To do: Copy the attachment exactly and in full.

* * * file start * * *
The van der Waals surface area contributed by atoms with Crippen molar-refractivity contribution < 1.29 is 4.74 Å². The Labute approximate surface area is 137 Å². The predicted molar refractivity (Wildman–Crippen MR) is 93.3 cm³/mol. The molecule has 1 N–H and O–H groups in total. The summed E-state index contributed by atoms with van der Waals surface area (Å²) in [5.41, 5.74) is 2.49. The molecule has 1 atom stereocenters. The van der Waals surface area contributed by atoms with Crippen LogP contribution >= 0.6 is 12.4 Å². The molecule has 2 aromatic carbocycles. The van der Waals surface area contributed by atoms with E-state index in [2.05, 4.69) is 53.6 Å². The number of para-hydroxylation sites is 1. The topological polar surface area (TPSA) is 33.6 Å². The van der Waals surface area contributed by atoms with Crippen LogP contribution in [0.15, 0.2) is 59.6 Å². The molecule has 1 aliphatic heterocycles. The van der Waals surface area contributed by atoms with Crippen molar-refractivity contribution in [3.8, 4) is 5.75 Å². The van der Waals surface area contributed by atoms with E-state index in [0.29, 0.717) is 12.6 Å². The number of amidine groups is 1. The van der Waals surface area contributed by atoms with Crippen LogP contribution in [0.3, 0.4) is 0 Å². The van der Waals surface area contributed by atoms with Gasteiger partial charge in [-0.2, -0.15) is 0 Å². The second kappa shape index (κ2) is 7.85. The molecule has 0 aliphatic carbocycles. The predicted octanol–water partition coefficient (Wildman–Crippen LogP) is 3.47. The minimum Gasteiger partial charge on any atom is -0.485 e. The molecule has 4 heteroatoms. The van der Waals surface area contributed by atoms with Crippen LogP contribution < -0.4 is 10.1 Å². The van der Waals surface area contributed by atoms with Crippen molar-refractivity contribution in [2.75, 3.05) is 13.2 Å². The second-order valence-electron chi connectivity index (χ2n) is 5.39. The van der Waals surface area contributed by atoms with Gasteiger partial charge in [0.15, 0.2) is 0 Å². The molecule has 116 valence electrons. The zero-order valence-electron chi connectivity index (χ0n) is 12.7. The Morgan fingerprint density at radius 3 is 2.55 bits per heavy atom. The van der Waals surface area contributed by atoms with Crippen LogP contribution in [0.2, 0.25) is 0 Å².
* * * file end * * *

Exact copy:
The van der Waals surface area contributed by atoms with Crippen molar-refractivity contribution < 1.29 is 4.74 Å². The Labute approximate surface area is 137 Å². The predicted molar refractivity (Wildman–Crippen MR) is 93.3 cm³/mol. The molecule has 1 N–H and O–H groups in total. The summed E-state index contributed by atoms with van der Waals surface area (Å²) in [5.41, 5.74) is 2.49. The molecule has 1 atom stereocenters. The van der Waals surface area contributed by atoms with Crippen LogP contribution >= 0.6 is 12.4 Å². The molecule has 2 aromatic carbocycles. The van der Waals surface area contributed by atoms with E-state index in [2.05, 4.69) is 53.6 Å². The number of para-hydroxylation sites is 1. The topological polar surface area (TPSA) is 33.6 Å². The van der Waals surface area contributed by atoms with Crippen LogP contribution in [0.15, 0.2) is 59.6 Å². The molecule has 1 aliphatic heterocycles. The van der Waals surface area contributed by atoms with Crippen molar-refractivity contribution in [3.8, 4) is 5.75 Å². The van der Waals surface area contributed by atoms with E-state index in [0.29, 0.717) is 12.6 Å². The number of amidine groups is 1. The van der Waals surface area contributed by atoms with Crippen LogP contribution in [0.3, 0.4) is 0 Å². The van der Waals surface area contributed by atoms with Gasteiger partial charge in [-0.2, -0.15) is 0 Å². The second kappa shape index (κ2) is 7.85. The molecule has 0 aliphatic carbocycles. The predicted octanol–water partition coefficient (Wildman–Crippen LogP) is 3.47. The minimum Gasteiger partial charge on any atom is -0.485 e. The molecule has 4 heteroatoms. The van der Waals surface area contributed by atoms with Crippen LogP contribution < -0.4 is 10.1 Å². The van der Waals surface area contributed by atoms with Crippen molar-refractivity contribution in [2.75, 3.05) is 13.2 Å². The second-order valence-electron chi connectivity index (χ2n) is 5.39. The van der Waals surface area contributed by atoms with Gasteiger partial charge in [0.15, 0.2) is 0 Å². The molecule has 116 valence electrons. The zero-order valence-electron chi connectivity index (χ0n) is 12.7. The Morgan fingerprint density at radius 3 is 2.55 bits per heavy atom. The van der Waals surface area contributed by atoms with Crippen LogP contribution in [0.2, 0.25) is 0 Å².